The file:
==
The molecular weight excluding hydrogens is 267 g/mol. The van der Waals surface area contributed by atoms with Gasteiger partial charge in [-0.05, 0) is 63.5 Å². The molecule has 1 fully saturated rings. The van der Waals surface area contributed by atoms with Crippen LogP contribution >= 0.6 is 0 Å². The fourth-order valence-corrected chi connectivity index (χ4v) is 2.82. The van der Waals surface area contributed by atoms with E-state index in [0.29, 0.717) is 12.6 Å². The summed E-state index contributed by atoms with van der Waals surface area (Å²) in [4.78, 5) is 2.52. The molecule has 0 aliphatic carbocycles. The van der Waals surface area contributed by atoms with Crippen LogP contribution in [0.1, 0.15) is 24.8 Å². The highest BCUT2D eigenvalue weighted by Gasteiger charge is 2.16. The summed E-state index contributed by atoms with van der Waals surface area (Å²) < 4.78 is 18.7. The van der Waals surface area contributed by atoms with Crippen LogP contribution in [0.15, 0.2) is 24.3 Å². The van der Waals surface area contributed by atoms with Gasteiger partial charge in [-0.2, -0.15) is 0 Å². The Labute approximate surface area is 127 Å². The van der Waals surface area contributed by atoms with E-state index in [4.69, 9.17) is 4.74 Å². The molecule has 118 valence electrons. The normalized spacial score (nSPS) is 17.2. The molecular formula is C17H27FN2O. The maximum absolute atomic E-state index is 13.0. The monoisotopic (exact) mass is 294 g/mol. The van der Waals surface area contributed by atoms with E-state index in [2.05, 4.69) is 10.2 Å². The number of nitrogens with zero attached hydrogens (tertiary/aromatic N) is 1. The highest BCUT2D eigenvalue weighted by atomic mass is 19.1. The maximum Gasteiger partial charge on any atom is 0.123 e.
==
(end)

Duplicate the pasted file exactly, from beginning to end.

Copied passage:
The molecular weight excluding hydrogens is 267 g/mol. The van der Waals surface area contributed by atoms with Gasteiger partial charge in [-0.05, 0) is 63.5 Å². The molecule has 1 fully saturated rings. The van der Waals surface area contributed by atoms with Crippen LogP contribution >= 0.6 is 0 Å². The fourth-order valence-corrected chi connectivity index (χ4v) is 2.82. The van der Waals surface area contributed by atoms with E-state index in [0.29, 0.717) is 12.6 Å². The summed E-state index contributed by atoms with van der Waals surface area (Å²) in [4.78, 5) is 2.52. The molecule has 0 aliphatic carbocycles. The van der Waals surface area contributed by atoms with Crippen LogP contribution in [0.1, 0.15) is 24.8 Å². The highest BCUT2D eigenvalue weighted by Gasteiger charge is 2.16. The summed E-state index contributed by atoms with van der Waals surface area (Å²) < 4.78 is 18.7. The van der Waals surface area contributed by atoms with Crippen LogP contribution in [0.15, 0.2) is 24.3 Å². The van der Waals surface area contributed by atoms with Gasteiger partial charge in [-0.2, -0.15) is 0 Å². The Labute approximate surface area is 127 Å². The van der Waals surface area contributed by atoms with E-state index in [4.69, 9.17) is 4.74 Å². The molecule has 118 valence electrons. The normalized spacial score (nSPS) is 17.2. The molecular formula is C17H27FN2O. The maximum absolute atomic E-state index is 13.0. The monoisotopic (exact) mass is 294 g/mol. The van der Waals surface area contributed by atoms with E-state index in [2.05, 4.69) is 10.2 Å². The number of nitrogens with zero attached hydrogens (tertiary/aromatic N) is 1. The highest BCUT2D eigenvalue weighted by atomic mass is 19.1. The maximum Gasteiger partial charge on any atom is 0.123 e.